Mining a Meteorite
Copyright© 2010 by Pedant
I spoke with Rob on Saturday and he told me to meet him at the airport on Monday morning and that he'd arranged "everything." So I just packed my sample kit and a duffle bag. No jacket, no ties.
Dampier lies just about 1000 kilometres due north of Perth. It took just over two hours in the small commuter jet. Actually, we flew into Karratha, the "bedroom town" for the port. Out of the window, the coastline was green, but that gave way to barren and then the Hamersley Range, which appeared dark red. Iron ore and iron dust, I presumed.
95% of Australia's iron ore occurs in Western Australia, and Australia is the world's largest exporter of the mineral. Australia and Brazil supply about 60% of the world's production. Iron ore was first discovered in Western Australia in 1952 in the Hamersley Range near Newman. The mine is world's largest open cut iron-ore mine.
Iron ore is now the largest individual mineral sector by value, accounting for 30% of the value of the Western Australia's resources output in 2006. Some 250 million tonnes of iron ore with a value of some $14.6 billion was exported from WA in 2006. Iron ore mining contributed some $774 million in royalty payments to the State Government in 2006.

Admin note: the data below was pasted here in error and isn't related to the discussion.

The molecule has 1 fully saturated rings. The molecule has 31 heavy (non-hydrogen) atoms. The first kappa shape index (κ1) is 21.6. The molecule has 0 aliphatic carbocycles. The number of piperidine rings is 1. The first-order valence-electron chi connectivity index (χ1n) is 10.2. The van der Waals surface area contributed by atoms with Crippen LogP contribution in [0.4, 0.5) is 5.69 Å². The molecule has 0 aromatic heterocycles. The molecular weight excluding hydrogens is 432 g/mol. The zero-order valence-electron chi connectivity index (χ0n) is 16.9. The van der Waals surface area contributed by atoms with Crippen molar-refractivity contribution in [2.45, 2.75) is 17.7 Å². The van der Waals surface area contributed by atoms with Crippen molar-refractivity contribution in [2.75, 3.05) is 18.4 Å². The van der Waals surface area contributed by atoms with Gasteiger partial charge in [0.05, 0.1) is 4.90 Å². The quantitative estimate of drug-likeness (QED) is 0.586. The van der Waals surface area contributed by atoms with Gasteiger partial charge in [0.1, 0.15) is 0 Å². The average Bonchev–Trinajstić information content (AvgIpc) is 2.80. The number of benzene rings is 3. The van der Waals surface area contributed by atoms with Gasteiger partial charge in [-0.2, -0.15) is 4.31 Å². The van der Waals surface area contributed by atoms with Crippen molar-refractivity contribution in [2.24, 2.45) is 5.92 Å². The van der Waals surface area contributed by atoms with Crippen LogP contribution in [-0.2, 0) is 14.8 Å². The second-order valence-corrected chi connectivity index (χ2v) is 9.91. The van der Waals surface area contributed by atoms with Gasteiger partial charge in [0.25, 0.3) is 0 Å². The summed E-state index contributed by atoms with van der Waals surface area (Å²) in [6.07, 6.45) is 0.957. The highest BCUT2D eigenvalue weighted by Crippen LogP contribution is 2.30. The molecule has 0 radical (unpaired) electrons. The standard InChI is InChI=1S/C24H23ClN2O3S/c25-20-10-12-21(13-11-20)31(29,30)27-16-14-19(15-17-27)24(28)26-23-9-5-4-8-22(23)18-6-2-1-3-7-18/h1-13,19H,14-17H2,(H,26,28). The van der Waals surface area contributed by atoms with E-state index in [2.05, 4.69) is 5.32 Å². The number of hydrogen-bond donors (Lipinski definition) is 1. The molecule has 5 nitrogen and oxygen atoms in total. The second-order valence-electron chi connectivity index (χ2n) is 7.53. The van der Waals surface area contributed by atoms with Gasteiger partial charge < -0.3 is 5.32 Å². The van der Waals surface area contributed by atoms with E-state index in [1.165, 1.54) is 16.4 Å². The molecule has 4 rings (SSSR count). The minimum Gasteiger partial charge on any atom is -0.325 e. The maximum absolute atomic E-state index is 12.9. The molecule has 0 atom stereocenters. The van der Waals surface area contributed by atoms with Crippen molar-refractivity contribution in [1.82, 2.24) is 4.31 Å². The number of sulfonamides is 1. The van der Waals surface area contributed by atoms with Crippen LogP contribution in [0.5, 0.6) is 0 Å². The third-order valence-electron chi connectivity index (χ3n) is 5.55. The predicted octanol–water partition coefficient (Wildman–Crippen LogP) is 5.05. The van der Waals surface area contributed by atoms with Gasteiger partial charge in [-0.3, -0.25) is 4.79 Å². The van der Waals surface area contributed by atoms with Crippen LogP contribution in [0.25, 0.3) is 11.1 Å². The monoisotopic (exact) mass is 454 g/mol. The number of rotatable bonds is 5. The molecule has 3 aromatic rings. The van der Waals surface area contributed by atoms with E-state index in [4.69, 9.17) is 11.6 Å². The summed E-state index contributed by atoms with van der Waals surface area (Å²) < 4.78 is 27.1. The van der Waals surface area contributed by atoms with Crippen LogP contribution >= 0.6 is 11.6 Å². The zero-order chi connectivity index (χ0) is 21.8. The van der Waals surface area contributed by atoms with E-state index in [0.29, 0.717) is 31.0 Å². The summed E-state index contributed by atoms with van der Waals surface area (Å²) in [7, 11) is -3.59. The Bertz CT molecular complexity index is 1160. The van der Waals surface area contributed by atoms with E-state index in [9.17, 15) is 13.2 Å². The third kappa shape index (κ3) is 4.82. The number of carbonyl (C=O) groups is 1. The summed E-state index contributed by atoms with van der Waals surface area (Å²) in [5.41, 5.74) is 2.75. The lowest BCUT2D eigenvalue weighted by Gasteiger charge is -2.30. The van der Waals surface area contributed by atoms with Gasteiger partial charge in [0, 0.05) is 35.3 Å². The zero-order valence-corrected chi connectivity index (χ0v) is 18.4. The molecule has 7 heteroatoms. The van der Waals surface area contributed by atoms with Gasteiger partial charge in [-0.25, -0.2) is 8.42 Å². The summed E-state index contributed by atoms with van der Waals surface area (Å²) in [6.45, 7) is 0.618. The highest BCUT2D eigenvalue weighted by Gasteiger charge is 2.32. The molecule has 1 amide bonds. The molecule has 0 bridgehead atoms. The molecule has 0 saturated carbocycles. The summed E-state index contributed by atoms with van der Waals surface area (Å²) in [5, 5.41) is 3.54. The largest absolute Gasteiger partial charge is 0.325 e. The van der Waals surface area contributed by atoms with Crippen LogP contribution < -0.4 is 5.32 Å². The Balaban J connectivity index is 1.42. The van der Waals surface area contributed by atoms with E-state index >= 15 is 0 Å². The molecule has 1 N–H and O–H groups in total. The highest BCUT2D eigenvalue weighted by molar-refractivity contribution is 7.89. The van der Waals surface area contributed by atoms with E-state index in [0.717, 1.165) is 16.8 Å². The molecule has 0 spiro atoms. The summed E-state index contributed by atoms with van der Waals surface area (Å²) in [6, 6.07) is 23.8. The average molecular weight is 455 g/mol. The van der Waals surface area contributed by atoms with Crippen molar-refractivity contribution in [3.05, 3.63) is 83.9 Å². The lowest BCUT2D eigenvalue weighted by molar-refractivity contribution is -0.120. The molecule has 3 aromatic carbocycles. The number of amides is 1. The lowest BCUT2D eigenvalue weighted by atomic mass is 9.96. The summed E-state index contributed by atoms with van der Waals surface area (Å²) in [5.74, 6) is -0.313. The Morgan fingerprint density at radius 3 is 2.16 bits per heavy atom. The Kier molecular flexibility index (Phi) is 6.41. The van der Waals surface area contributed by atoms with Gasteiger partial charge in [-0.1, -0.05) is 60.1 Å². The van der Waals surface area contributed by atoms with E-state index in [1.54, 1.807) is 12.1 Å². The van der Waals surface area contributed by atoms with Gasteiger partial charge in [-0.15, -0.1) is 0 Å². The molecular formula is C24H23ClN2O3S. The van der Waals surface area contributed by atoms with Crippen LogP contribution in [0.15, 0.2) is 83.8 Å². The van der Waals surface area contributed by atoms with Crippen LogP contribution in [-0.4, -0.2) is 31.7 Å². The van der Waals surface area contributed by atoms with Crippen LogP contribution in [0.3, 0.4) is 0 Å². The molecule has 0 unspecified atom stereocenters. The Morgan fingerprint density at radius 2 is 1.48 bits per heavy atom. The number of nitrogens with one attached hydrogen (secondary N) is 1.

"Sleeping?" Rob asked.
"No. Just thinking about how little I know and how little I understand. Like, how does the ore get to Dampier?"
"Hamersley has a freight rail line: Yandicoogina and Marandoo to the east and Brockman No. 2 to the west are on spurs that intersect the line that runs north from Tom Price to Dampier. There's also narrow gauge to Port Lambert."
"Hmm. So our crooks would have to tie in to the rail line?"
The wharf at Cape Lambert stretches for 2.7km, built to a minimum of 17.87metres above the water. It is the tallest in Australia. The wharf holds or shares every Australian bulk handling record. Cape Lambert is the site of massive iron ore production and port facilities.
"That doesn't sound easy. And what about Port Hedland?"
"BHP Billiton's got Iron Ore – a railway from its mines to Port Hedland."
"Does anyone run tippers?"
"I've seen them. I think there are some at Paraburdoo. That's south of Tom Price and is owned by Hamersley and the Chinese government. There might be some at the smaller mines – Robe River or West Angelas. Why?"
"Just thinking. Where are those?"
"Robe River is a bit west. It's got a rail line north, too. West Angelas is south of Newman. I'd guess they'd truck to the railhead at Newman."
"Hmm." I felt the plane bank. "Here we are!"
"Yes. There'll be someone here to meet us. Don't be rattled by anything. Just be Gordy the entomologist, my son-in-law."